There are also questions to consider regarding Senedd expansion. Do we need more politicians? Yes. Should an independence-supporting party have agreed to an arrangement that makes it even harder to gain a majority? No. Should it have agreed to a continuation of the D’Hondt method? Absolutely not. The idea of “mature politics” is noble, but ineffective in our present environment.
Labour created ‘Welsh Labour’ to be the party of Wales, and its willingness to treat with Plaid shows it does not believe the party to be any kind of threat. The local election results and polling suggest that it’s absolutely right.
Wales must have control over its own resources! Wales must have powers over justice and broadcasting! These cries have been central to the party’s messaging over the last few months. But as in the 2019 GE campaign, this fails to mention Plaid’s core goal: independence. It’s important these topics are raised within the context of independence. Asking for more powers without mentioning independence only affirms the state’s belief in its dominance. Talking about independence encourages debate. And the more Plaid talks about it, the more it can shake off the legacy of still being the ‘Welsh language party’.
Of course, this is also dependent on the party’s policies where the media is concerned. An independence-supporting, anti-establishment party must learn to play the media. Building that profile is a campaign unto itself; we can see what gets the media frothing. So the party and its representatives needs to be provocative and disruptive. Look at how the media obsesses over Jeremy Corbyn, Harry Windsor, or – more recently – Michael Sheen. We can learn from this.
The path for Plaid Cymru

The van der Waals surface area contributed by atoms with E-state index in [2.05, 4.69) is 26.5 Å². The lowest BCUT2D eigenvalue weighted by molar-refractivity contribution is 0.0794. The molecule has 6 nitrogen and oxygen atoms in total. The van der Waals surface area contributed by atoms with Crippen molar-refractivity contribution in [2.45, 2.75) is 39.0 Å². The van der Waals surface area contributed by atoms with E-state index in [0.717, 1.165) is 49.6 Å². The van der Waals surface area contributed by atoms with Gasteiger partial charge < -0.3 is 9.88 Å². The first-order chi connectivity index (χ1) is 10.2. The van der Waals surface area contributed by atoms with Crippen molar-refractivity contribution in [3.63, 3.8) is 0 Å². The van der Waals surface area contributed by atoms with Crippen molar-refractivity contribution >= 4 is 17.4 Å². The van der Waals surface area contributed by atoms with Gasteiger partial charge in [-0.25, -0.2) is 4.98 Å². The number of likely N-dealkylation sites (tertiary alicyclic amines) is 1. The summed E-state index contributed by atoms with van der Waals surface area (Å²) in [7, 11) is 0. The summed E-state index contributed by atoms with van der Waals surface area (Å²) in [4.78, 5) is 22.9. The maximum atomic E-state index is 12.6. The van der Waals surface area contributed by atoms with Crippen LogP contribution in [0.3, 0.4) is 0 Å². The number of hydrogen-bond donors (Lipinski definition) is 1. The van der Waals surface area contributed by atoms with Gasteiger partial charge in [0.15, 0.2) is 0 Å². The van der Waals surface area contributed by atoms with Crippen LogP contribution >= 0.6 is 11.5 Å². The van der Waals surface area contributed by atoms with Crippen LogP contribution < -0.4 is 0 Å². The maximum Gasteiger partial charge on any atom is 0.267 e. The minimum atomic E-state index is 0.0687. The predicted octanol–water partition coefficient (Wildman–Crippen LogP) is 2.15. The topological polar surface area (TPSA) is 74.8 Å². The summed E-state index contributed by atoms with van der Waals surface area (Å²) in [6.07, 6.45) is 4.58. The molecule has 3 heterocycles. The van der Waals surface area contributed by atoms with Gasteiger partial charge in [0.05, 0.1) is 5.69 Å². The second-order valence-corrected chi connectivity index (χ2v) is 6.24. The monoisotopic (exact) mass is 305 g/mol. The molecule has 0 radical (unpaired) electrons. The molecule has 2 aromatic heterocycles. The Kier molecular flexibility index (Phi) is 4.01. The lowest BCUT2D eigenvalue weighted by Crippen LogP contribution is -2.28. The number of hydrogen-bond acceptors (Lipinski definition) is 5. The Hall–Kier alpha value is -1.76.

There has been an ever-increasing feeling that if you rock the boat you’ll be ignored or shut down. Social conformity within political parties is now the norm. Peer pressure influences the behaviours, beliefs, and judgement of individuals to fit within the particular dogma dominating an organisation. It can lead to individuals sensing an expectation of conformity to that perspective to progress within the organisation.
Everyone being on the same page isn’t necessarily a bad thing in a stable situation. However, it can stifle diverse, creative, and critical thinking, resulting in a limited ability to adapt to changing situations and challenges. This is doubly so for political parties and leaders under pressure to make gains.
This often leads to those problems getting gradually worse. And the proof really is in the pudding here, isn’t it? When concerns raised over decision-making are shut down by the leadership, then those supporters and members become disenfranchised. If you don’t listen to their concerns, those people are open to exploitation by those who use disenfranchisement for their own purposes.
Where Plaid Cymru goes from here is a question on everyone’s lips. This isn’t just about the culture that created these issues, but also the culture that ignored them. The Co-operation Agreement seems like a tacit acceptance that the party isn’t going to form its own government. This apathy and lack of ambition does a disservice to those who’ve come before and those who campaign so hard at election time.
Rhun ap Iorwerth was confirmed as the new Leader of Plaid Cymru yesterday. He was long a member of the media establishment, and his acceptance speech had a strong focus on inclusion, equality, and cooperation. He must genuinely encourage new voices and diversity of thought to reignite cooling ambitions. If he doesn’t, he’s as much a part of the problem as his two predecessors, and nothing will really change. It’s always been Plaid Cymru’s game to lose.